Wednesday, April 6, 2011

Saffron fields and the handmade life

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A family in picking saffron flowers from their field at Pampore, 17 kms from
Srinagar on the Srinagar-Jammu National Highway (click photo>flickr)
What does Saffron Fields have to do with handmade? You might already connect saffron with the words expensive and cooking spice. Yes, it is a spice, and its high cost comes from the way it is harvested. Saffron consists of the threads (or stigma) taken from the Crocus sativa plant. Each plant grows to about eight inches high and yields about five purple flowers. Each flower contains six petals, in the midst of which are the stigmas, bright red-orange threads. The threads are broken or pulled off by hand. There is no machine that can harvest the delicate threads. They must be dried quickly over coals or wood for ten to twelve hours, then sealed in glass containers, after which it can last for several years. It takes 75 thousand flowers to yield a pound of dried saffron. This means, in order to yield a decent harvest, many plants are cultivated to bloom at the same time. The average price for a pound of saffron in the West is approximately a thousand dollars.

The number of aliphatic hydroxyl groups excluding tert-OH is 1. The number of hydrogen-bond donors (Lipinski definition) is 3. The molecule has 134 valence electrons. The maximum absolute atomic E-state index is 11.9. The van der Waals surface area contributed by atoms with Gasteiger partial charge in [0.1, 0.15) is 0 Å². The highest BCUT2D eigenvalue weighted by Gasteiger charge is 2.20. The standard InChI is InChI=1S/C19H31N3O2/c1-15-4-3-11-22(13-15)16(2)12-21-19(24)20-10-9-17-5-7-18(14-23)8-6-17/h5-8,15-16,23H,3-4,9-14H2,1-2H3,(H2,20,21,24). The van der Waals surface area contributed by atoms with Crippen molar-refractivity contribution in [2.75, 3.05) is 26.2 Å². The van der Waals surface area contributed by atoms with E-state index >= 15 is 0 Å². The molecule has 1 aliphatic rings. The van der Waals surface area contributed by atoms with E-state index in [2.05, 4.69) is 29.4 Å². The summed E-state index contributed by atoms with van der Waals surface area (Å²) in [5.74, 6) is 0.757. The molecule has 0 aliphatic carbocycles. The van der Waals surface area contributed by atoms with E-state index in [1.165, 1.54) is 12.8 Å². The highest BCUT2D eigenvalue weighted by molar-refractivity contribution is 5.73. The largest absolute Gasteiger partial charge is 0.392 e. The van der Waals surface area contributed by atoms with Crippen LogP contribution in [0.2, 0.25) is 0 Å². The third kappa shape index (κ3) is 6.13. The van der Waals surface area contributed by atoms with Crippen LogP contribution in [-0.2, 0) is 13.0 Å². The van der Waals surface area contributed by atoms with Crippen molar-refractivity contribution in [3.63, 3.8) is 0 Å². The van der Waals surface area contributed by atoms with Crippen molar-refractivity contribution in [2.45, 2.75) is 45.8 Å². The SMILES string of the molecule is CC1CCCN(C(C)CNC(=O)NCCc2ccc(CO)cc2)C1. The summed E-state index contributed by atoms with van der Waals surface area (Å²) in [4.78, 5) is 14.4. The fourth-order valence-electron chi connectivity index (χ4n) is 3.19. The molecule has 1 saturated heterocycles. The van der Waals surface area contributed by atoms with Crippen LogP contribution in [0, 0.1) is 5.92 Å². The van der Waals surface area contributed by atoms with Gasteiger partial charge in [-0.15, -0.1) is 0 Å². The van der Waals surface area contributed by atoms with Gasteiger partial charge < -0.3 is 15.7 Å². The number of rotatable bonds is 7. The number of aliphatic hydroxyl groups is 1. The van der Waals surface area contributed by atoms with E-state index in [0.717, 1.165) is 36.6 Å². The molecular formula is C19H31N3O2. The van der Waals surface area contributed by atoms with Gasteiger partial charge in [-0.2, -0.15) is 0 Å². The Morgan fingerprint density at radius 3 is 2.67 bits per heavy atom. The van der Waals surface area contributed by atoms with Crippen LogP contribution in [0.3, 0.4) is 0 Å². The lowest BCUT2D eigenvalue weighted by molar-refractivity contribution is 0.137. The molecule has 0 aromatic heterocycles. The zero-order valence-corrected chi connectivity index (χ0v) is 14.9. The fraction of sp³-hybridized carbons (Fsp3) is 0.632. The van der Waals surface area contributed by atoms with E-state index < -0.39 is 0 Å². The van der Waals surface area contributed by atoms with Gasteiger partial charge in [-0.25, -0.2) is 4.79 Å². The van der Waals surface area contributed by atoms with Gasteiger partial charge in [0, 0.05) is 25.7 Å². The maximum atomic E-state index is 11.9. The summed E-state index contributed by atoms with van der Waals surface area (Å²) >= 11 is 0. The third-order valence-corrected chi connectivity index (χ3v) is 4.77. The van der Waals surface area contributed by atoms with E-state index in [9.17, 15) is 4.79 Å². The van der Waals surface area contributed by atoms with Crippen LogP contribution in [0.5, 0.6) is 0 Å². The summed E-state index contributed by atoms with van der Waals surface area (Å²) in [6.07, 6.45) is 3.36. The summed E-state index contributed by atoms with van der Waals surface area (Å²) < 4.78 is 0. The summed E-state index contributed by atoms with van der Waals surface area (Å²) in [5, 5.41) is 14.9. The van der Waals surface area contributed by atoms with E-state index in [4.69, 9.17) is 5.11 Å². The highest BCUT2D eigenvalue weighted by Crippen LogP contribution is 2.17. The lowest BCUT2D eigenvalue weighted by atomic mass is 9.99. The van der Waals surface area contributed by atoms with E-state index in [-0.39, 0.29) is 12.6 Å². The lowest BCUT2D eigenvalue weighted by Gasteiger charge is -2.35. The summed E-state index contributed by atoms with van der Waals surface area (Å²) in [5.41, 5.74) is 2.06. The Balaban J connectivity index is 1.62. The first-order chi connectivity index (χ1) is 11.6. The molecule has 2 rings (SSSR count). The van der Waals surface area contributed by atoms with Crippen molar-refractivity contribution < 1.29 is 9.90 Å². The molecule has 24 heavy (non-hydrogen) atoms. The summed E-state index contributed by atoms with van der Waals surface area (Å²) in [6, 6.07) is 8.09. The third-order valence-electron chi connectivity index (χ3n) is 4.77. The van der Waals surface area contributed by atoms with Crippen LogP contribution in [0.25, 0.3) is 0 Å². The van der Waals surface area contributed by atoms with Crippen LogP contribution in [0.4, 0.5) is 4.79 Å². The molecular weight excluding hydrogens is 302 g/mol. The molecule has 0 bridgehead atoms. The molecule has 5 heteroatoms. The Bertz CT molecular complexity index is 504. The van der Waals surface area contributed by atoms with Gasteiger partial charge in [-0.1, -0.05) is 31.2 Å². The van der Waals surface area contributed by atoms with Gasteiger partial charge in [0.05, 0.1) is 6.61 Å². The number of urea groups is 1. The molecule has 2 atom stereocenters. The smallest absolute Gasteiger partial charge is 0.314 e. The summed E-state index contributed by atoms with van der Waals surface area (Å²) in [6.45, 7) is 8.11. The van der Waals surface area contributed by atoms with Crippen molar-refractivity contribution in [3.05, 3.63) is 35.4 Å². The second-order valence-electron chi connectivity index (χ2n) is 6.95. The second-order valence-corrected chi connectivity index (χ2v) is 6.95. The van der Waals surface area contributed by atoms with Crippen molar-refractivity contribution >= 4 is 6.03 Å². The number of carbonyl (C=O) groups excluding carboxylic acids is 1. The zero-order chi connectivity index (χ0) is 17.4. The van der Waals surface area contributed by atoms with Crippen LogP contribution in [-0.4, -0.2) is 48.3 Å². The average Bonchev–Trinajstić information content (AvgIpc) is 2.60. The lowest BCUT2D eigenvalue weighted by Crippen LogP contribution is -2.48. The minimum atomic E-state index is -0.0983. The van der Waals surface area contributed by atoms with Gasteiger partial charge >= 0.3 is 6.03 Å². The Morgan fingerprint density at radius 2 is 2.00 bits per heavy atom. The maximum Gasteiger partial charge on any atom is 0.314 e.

A family in picking saffron flowers from their field at Pampore, 17 kms from Srinagar on Srinagar-Jammu National Highway (click on photo to go to flickr account). The combination of long hours of hand labor performed by families and community, depending on where it is harvested, and the timing required to harvest and preserve the threads--including the various uses to which it is put--make saffron a valuable commodity. So this is the comparison I make - we are a world of hand crafters producing items with a variety of uses. As creators of a useful commodity, we work hard and plan diligently to get our products to fruition, then we take it to market. From afar, a field of saffron is a beautiful quilt of purple flowers mixed with the brown color of the earth. For me, that saffron field is a symbol of vision, dedication, and toil, all the virtues that symbolize a handmade life.

Special note: The saffron business allows mothers in many saffron growing economies to stay at home to make a living! Thumbs up!